In the midst of my thinking of better ways to do this, T loses her irritated ULA (The Hubs) who says that he’s “going to check on S”. Great. We both do this. We figure out which of our kids is the easier one to handle at the moment and make a beeline to that one, leaving the other parent with the hard kid. I would imagine this happens in households where the kids don’t have any diagnoses. Anyway…can a sista eat her cereal? Apparently not. Oh also…the hubs has his bachelors and masters degrees in… wait for it….CHEMICAL ENGINEERING. What do I know about milligrams and PLANT MATTER? NOTHING! But as he heads upstairs to help the easy kid who, by the way, has nothing to do this morning, nowhere to be, yet she needs him, I am left to figure this out.

Apparently, NOBODY in the STEM group is prepared. I don’t sleep in on Saturdays so I can wake up to the same anxiety I have to deal with for online school Monday through Friday dagnabbit. But this…this is a cacophony of errors. Kid #10 “I don’t HAVE 3 pipettes, I only have 2!” Kid #4 “What are we supposed to be doing?”, T “Mommy can you come here please?”, Teacher “EVERYONE has 12 mini cups”  Kid #1 “I do NOT have ANY mini cups”. Me (smart enough to make sure she’s on mute and I’m not on camera) – “T you don’t have any mini cups either but I’ll get some clear plastic cups from the pantry”  Guest speaker who is helping these teenagers do this experiment “Take your mortar and pestle and put–“ T “I don’t have a MOTOR and PESSLE“. Teacher “EVERYONE should have been given a mortar and pestle in their bag”. Me (irritated because The Hubs has left me to deal with this) “Lemme see that bag they gave you.” Also me grumbling because like I said TODAY is my day to catch up on work I couldn’t get done through the week because I am the UTA for the Second Grader. See ANY OF MY PREVIOUS BLOGS for a recap.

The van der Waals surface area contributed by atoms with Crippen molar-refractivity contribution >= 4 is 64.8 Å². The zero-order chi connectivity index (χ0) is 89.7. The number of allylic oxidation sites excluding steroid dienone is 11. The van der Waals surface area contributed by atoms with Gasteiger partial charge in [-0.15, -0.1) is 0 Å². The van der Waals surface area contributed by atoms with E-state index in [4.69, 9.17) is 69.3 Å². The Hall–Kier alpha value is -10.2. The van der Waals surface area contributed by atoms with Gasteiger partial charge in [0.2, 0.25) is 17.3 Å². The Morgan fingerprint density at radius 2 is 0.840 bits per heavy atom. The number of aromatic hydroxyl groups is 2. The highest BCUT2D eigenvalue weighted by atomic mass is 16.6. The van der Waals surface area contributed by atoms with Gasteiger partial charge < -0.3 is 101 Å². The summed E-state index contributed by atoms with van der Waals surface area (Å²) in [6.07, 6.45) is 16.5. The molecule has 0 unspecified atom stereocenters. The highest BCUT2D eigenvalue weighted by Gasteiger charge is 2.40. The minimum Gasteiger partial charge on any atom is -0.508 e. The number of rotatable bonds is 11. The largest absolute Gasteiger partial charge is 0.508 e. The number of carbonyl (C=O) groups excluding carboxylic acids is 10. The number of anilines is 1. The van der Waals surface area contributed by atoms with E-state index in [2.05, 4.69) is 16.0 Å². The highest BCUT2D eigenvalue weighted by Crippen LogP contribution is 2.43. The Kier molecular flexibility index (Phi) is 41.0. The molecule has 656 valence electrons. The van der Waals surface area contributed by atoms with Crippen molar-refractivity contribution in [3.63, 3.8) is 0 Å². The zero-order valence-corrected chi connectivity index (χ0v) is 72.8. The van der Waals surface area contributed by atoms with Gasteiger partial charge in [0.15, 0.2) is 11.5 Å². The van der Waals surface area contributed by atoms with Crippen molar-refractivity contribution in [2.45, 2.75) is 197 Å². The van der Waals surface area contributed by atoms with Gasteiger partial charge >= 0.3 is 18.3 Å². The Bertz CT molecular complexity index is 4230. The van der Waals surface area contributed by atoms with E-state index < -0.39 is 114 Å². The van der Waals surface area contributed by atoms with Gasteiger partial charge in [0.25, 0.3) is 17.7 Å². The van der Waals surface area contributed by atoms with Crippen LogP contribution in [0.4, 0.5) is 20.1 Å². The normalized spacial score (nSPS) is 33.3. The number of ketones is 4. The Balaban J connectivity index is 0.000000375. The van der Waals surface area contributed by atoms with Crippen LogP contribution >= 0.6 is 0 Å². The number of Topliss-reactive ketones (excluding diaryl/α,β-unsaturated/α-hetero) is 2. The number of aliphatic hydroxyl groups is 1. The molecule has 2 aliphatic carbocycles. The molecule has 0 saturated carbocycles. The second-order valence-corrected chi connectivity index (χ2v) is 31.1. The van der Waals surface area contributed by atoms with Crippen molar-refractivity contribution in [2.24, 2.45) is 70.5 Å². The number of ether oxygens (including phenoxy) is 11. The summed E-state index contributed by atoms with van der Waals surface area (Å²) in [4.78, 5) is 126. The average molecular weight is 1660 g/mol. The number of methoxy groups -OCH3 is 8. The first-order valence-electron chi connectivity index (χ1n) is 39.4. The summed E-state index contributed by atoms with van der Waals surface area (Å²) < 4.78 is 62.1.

In the bag, I see the alcohol T told The Hubs she couldn’t find, a taped up box, and on her desk I see THE INSTRUCTIONS FOR THE EXPERIEMENT! And inside the box of course is the motor” and “pessle. At this point, my cereal is soggy. I don’t do soggy cereal. I leave it and go into the dining room to sit down and I dunno, ACTUALLY READ THE REST OF THE INSTRUCTIONS. It occurs to me that the teacher who is a science teacher has been doing this program for at least 3 years and should at the very least recognize that LABELLING the supplies, then making sure each kid had them BEFORE they started this morning would’ve alleviated most of these issues. It also occurs to me that teachers choose to teach for plenty of reasons and none of them is monetary gain. They’re all saints, and those that choose to go into special education have the patience that I don’t even have with MY OWN kids. I make a note that maybe I can ask the teacher if I can help her gather materials next time or at least send her sheets of labels that can be placed on each of the items so that it makes it easier to find in some random teenager’s backpack. Because when I lift up the alcohol (which isn’t labeled but is obviously alcohol because of the smell), T has to sniff it herself. Sniffing chemicals can be dangerous. Then I remember suggesting something similar to this to this same teacher over the summer when some of the same things happened and her response not being very welcoming of my help. So I decide to keep quiet.